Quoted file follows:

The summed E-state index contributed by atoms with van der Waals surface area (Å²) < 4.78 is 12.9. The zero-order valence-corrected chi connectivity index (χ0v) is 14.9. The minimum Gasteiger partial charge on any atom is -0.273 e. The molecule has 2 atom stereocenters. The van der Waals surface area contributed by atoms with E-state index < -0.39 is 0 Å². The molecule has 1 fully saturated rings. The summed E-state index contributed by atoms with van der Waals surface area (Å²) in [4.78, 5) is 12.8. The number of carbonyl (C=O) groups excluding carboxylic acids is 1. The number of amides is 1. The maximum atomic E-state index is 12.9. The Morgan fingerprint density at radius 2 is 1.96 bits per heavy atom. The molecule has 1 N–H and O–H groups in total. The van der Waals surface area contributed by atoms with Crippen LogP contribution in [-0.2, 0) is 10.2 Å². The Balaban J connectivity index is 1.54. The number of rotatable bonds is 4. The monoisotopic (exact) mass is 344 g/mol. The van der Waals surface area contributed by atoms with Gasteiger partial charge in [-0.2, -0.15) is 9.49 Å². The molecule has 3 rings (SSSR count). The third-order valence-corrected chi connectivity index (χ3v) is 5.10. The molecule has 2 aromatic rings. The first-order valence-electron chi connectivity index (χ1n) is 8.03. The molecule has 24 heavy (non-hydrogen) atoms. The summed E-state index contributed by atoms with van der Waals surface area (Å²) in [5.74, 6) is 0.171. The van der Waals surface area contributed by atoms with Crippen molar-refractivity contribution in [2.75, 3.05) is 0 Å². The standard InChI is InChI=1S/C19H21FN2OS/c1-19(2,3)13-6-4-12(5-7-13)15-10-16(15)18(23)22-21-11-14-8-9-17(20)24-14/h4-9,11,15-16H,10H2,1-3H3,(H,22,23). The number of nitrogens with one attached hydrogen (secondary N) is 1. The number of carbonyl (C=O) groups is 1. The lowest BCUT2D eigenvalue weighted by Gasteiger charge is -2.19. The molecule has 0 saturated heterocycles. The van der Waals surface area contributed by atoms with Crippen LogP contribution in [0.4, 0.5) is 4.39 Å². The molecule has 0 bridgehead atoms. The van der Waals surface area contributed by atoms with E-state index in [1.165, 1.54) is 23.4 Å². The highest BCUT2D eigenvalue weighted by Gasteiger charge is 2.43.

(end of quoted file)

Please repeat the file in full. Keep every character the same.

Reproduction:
The summed E-state index contributed by atoms with van der Waals surface area (Å²) < 4.78 is 12.9. The zero-order valence-corrected chi connectivity index (χ0v) is 14.9. The minimum Gasteiger partial charge on any atom is -0.273 e. The molecule has 2 atom stereocenters. The van der Waals surface area contributed by atoms with E-state index < -0.39 is 0 Å². The molecule has 1 fully saturated rings. The summed E-state index contributed by atoms with van der Waals surface area (Å²) in [4.78, 5) is 12.8. The number of carbonyl (C=O) groups excluding carboxylic acids is 1. The number of amides is 1. The maximum atomic E-state index is 12.9. The Morgan fingerprint density at radius 2 is 1.96 bits per heavy atom. The molecule has 1 N–H and O–H groups in total. The van der Waals surface area contributed by atoms with Crippen LogP contribution in [-0.2, 0) is 10.2 Å². The Balaban J connectivity index is 1.54. The number of rotatable bonds is 4. The monoisotopic (exact) mass is 344 g/mol. The van der Waals surface area contributed by atoms with Gasteiger partial charge in [-0.2, -0.15) is 9.49 Å². The molecule has 3 rings (SSSR count). The third-order valence-corrected chi connectivity index (χ3v) is 5.10. The molecule has 2 aromatic rings. The first-order valence-electron chi connectivity index (χ1n) is 8.03. The molecule has 24 heavy (non-hydrogen) atoms. The summed E-state index contributed by atoms with van der Waals surface area (Å²) in [5.74, 6) is 0.171. The van der Waals surface area contributed by atoms with Crippen molar-refractivity contribution in [2.75, 3.05) is 0 Å². The standard InChI is InChI=1S/C19H21FN2OS/c1-19(2,3)13-6-4-12(5-7-13)15-10-16(15)18(23)22-21-11-14-8-9-17(20)24-14/h4-9,11,15-16H,10H2,1-3H3,(H,22,23). The number of nitrogens with one attached hydrogen (secondary N) is 1. The number of carbonyl (C=O) groups is 1. The lowest BCUT2D eigenvalue weighted by Gasteiger charge is -2.19. The molecule has 0 saturated heterocycles. The van der Waals surface area contributed by atoms with Crippen LogP contribution in [0.4, 0.5) is 4.39 Å². The molecule has 0 bridgehead atoms. The van der Waals surface area contributed by atoms with E-state index in [1.165, 1.54) is 23.4 Å². The highest BCUT2D eigenvalue weighted by Gasteiger charge is 2.43.